13 posts • joined Thursday 9th June 2011 12:39 GMT
But they've already lost their audience?
When they switched over to digital in our area, the TV is now essentially unwatchable for me. For most people slight fuzziness on analogue is perfectly watchable. But one blocking-artefact per ten minutes is highly irritating. One dropped frame per minute spoils my enjoyment to the point where I don't bother to watch the channel. Not can't, don't.
Instead, now I watch iPlayer (only). The quality is no worse than broadcast, and in fact miles better for anything except the Beeb, but at least I get to choose exactly what I want. ITV or Channel 4, with all their adverts - gone. Not interested at that level of quality.
Maybe I'm weird, but I'm not so sure....... For my parents and all their friends (in their 70's / 80's), this re-tune stuff is beyond them. In their day, the TV repair-man re-tuned the telly. Sure, their son can visit & tune the telly every couple of months. But as far as Mum is concerned, "it's broken again in a month". So, she's not interested in the "value proposition" of TV any more. She listens to Radio 4 FM, and is quite happy. Not as good as the old days of course, with two whole TV channels (in the evening), but really not such a hardship.
Yeah, I'm aware of Virgin - went round to someone's house and saw it. Didn't want to hurt their feelings, because they pay as much in 3 months as my TV license is for a whole year. But it was SHIT. No drop-outs, but the compression is laughable. You can't seriously watch a play, let alone a football match when everyone is made out of Lego. It was like one of those conversations where your friend has just shelled out £12K to have solar panels put on the roof, to save themselves £300 leccy a year, and you have to bite your tongue.
Maybe you laugh - but that's almost all of the population that ITV just lost. The young watch the internet, the old revert to the radio because digital TV is unusable. Remind me, how is ITV's share price doing these days? I just can't understand why ITV let them do it. Group think at its finest.
Re: Re: Re: Printed life-size dinos are pretty cool...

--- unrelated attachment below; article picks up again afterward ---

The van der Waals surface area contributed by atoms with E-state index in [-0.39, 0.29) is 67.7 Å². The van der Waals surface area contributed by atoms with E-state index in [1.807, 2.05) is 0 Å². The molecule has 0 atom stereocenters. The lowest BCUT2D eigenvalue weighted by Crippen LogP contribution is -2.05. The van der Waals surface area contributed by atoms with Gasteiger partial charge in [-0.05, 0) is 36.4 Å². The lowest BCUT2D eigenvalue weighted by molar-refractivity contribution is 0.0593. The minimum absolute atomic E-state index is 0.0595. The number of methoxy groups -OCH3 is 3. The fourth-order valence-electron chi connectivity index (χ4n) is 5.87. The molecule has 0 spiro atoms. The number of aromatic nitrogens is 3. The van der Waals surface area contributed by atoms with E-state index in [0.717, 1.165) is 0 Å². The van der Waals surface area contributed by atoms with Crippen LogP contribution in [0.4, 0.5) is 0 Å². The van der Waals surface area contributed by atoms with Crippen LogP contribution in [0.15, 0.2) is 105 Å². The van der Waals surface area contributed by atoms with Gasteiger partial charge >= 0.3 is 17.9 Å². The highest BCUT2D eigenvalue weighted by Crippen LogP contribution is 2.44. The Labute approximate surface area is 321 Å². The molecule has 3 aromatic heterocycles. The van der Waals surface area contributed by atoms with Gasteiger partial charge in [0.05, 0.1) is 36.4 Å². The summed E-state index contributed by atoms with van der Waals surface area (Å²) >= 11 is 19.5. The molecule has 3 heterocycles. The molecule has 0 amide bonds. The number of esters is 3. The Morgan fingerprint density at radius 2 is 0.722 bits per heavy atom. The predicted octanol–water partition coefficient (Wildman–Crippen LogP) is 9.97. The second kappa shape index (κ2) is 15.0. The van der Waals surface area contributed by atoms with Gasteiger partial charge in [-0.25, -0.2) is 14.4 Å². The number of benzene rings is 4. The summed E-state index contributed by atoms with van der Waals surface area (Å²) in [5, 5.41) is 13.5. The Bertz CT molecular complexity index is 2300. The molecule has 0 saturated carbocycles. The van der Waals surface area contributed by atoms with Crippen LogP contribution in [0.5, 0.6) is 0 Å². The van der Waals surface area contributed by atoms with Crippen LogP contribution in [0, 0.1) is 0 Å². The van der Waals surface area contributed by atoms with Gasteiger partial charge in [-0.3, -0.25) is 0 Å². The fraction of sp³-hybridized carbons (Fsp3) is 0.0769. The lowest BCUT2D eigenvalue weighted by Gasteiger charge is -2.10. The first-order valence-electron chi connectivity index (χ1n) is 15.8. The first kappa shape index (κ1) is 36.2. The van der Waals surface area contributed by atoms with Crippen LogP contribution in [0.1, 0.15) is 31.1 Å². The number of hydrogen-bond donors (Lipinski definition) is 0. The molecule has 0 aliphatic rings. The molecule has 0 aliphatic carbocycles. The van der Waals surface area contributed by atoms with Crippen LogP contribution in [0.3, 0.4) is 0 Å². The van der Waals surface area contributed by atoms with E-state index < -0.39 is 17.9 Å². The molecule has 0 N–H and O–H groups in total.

I wish, but not correct.
The computer models *CAN* be made as complex as required, but they are WRONG. I will say that again. There is something wrong with the models. A "crappy" CGI documentary, I don't know, but the bottom line was that Jurassic Park had as much money thrown at it as God, and but is still clearly *WRONG*. Very, very good for CGI, and astonishing for animals that haven't lived for 65 million years.
But if you want to see muscle pressure on nearby muscles, go and look at a Bernini or a Michelangelo (male). That's what muscles look like. Ain't no computer model that comes CLOSE.
Re: Printed life-size dinos are pretty cool...
I'm sorry, I THINK that what both this and the previous post just said is "Why do I need to do the experiment, when we've already modelled it on the computer"
Welcome back, ancient Greek dude. You natural philosophers zoned out there for a while after the Enlightenment in the 18th Century. With your four elements and humours 'n' stuff derived from pure reason as to how the universe must work. How right you were. Messy experiments are for children, not people who already understand the universe....
Cutting the sarcasm, the reason is that the one thing which never fails to jar when watching CGI is just how unnatural animal movements are. And crucially how it has NOT IMPROVED in ten years. Not one iota. There will be howls of protest, but sorry, no, the emperor has no clothes, and CGI movement is bad. The articulation is fine, but any idiot can see that the muscles and tendons are simply not modelled - there is never any tension or gravity.
The conclusion is that this stuff is HARD, not that animators are stupid, but there is a major gap here - CGI is a minimum of 20 years away from solving this. I personally don't know what the problem is. It is "apparently" clear that this is THE big money problem in CGI, and that the amount of processing for a FE model of a decent muscle is way, way less than radiosity for hair, or polygon count for a landscape, and yet we are where we are. Visibly and embarassingly so.
No decision about me without me?
Have you een the time taken to log into the spine lately? It's fine for a webpage to take 10 seconds to lead. But a GP has ten minutes to see you, and of that, 5 minutes is to listen. 3 minutes to type. 1 minute to decide. 1 minute to tell you. 1 minute to get the old lady out the door before she manages to get her THIRD medical condition into one consultation. That's....oh. So, anoif 230 million people (healthy) are obsessively checking their medical records online, and the records take 30 seconds to load, what it actually means is that the ill people get no diagnosis, and they get sick and die. No decision about me, until the hypochondriacs have finished DDOS'ing. Oh, and by the way, I do NOT want to know the 23 things that might have been wrong with me, and after careful consideration by a professional turned out not to be. All I want, is that the professional gets as much time as they can, to make a careful judgement and do their best. Because really that's all any human being ever does.